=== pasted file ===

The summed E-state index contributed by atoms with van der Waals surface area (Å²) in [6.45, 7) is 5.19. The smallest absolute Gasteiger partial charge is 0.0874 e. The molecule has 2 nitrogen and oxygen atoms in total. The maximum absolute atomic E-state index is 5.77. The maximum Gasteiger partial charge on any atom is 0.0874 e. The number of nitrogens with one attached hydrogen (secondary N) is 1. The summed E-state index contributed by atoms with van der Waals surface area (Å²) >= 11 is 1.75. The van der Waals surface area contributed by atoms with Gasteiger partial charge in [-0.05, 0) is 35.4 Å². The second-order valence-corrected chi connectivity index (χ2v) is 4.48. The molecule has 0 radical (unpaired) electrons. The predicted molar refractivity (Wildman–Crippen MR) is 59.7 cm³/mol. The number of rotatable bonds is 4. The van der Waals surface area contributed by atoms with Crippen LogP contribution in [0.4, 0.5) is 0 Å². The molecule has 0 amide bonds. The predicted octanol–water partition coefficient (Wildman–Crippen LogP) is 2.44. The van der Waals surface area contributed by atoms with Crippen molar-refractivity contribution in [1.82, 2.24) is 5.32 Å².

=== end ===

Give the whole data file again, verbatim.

The summed E-state index contributed by atoms with van der Waals surface area (Å²) in [6.45, 7) is 5.19. The smallest absolute Gasteiger partial charge is 0.0874 e. The molecule has 2 nitrogen and oxygen atoms in total. The maximum absolute atomic E-state index is 5.77. The maximum Gasteiger partial charge on any atom is 0.0874 e. The number of nitrogens with one attached hydrogen (secondary N) is 1. The summed E-state index contributed by atoms with van der Waals surface area (Å²) >= 11 is 1.75. The van der Waals surface area contributed by atoms with Gasteiger partial charge in [-0.05, 0) is 35.4 Å². The second-order valence-corrected chi connectivity index (χ2v) is 4.48. The molecule has 0 radical (unpaired) electrons. The predicted molar refractivity (Wildman–Crippen MR) is 59.7 cm³/mol. The number of rotatable bonds is 4. The van der Waals surface area contributed by atoms with Crippen LogP contribution in [0.4, 0.5) is 0 Å². The molecule has 0 amide bonds. The predicted octanol–water partition coefficient (Wildman–Crippen LogP) is 2.44. The van der Waals surface area contributed by atoms with Crippen molar-refractivity contribution in [1.82, 2.24) is 5.32 Å².